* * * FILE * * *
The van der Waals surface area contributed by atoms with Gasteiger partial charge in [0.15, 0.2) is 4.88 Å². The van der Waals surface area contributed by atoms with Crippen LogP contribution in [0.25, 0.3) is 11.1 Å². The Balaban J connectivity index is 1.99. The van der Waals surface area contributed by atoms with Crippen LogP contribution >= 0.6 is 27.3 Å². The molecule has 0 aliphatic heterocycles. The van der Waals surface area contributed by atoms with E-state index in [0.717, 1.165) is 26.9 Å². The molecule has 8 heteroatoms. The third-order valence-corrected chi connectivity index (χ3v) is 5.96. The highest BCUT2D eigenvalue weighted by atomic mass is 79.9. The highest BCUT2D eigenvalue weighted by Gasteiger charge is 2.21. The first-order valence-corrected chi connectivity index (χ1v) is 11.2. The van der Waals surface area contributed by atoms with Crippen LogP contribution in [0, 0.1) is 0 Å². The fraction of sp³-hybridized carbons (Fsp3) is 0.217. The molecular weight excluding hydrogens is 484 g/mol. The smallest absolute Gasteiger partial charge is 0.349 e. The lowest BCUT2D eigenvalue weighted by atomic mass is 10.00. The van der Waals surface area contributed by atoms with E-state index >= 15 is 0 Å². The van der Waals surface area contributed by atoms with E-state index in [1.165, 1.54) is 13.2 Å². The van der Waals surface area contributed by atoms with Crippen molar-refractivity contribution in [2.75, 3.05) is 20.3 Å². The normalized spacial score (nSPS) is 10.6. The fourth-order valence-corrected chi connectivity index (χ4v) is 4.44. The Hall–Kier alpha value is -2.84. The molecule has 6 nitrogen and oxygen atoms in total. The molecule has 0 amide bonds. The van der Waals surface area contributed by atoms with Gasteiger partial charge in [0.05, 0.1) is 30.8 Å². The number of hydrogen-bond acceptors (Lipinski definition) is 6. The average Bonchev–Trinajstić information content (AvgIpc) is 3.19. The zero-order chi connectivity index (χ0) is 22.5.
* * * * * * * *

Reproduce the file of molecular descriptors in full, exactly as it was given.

The van der Waals surface area contributed by atoms with Gasteiger partial charge in [0.15, 0.2) is 4.88 Å². The van der Waals surface area contributed by atoms with Crippen LogP contribution in [0.25, 0.3) is 11.1 Å². The Balaban J connectivity index is 1.99. The van der Waals surface area contributed by atoms with Crippen LogP contribution >= 0.6 is 27.3 Å². The molecule has 0 aliphatic heterocycles. The van der Waals surface area contributed by atoms with E-state index in [0.717, 1.165) is 26.9 Å². The molecule has 8 heteroatoms. The third-order valence-corrected chi connectivity index (χ3v) is 5.96. The highest BCUT2D eigenvalue weighted by atomic mass is 79.9. The highest BCUT2D eigenvalue weighted by Gasteiger charge is 2.21. The first-order valence-corrected chi connectivity index (χ1v) is 11.2. The van der Waals surface area contributed by atoms with Crippen LogP contribution in [0, 0.1) is 0 Å². The fraction of sp³-hybridized carbons (Fsp3) is 0.217. The molecular weight excluding hydrogens is 484 g/mol. The smallest absolute Gasteiger partial charge is 0.349 e. The lowest BCUT2D eigenvalue weighted by atomic mass is 10.00. The van der Waals surface area contributed by atoms with E-state index >= 15 is 0 Å². The van der Waals surface area contributed by atoms with E-state index in [1.165, 1.54) is 13.2 Å². The van der Waals surface area contributed by atoms with Crippen molar-refractivity contribution in [2.75, 3.05) is 20.3 Å². The normalized spacial score (nSPS) is 10.6. The fourth-order valence-corrected chi connectivity index (χ4v) is 4.44. The Hall–Kier alpha value is -2.84. The molecule has 6 nitrogen and oxygen atoms in total. The molecule has 0 amide bonds. The van der Waals surface area contributed by atoms with Gasteiger partial charge in [0.05, 0.1) is 30.8 Å². The number of hydrogen-bond acceptors (Lipinski definition) is 6. The average Bonchev–Trinajstić information content (AvgIpc) is 3.19. The zero-order chi connectivity index (χ0) is 22.5.